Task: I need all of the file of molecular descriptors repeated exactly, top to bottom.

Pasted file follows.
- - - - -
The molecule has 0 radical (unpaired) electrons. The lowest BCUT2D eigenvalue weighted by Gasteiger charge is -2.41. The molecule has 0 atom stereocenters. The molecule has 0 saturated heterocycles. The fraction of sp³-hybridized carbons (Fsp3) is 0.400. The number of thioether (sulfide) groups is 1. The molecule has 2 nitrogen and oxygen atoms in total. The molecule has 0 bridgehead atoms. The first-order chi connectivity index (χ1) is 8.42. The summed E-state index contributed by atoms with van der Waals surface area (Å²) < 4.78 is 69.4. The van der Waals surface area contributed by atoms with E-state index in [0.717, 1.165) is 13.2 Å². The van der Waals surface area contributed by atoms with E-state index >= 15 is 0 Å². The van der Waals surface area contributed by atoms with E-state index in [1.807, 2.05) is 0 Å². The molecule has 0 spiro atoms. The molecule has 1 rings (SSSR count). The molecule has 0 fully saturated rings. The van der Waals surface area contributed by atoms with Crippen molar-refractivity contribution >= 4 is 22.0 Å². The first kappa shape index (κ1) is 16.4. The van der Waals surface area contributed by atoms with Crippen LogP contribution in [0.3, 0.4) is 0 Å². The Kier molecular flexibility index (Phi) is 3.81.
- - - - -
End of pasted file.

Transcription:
The molecule has 0 radical (unpaired) electrons. The lowest BCUT2D eigenvalue weighted by Gasteiger charge is -2.41. The molecule has 0 atom stereocenters. The molecule has 0 saturated heterocycles. The fraction of sp³-hybridized carbons (Fsp3) is 0.400. The number of thioether (sulfide) groups is 1. The molecule has 2 nitrogen and oxygen atoms in total. The molecule has 0 bridgehead atoms. The first-order chi connectivity index (χ1) is 8.42. The summed E-state index contributed by atoms with van der Waals surface area (Å²) < 4.78 is 69.4. The van der Waals surface area contributed by atoms with E-state index in [0.717, 1.165) is 13.2 Å². The van der Waals surface area contributed by atoms with E-state index >= 15 is 0 Å². The van der Waals surface area contributed by atoms with E-state index in [1.807, 2.05) is 0 Å². The molecule has 0 spiro atoms. The molecule has 1 rings (SSSR count). The molecule has 0 fully saturated rings. The van der Waals surface area contributed by atoms with Crippen molar-refractivity contribution >= 4 is 22.0 Å². The first kappa shape index (κ1) is 16.4. The van der Waals surface area contributed by atoms with Crippen LogP contribution in [0.3, 0.4) is 0 Å². The Kier molecular flexibility index (Phi) is 3.81.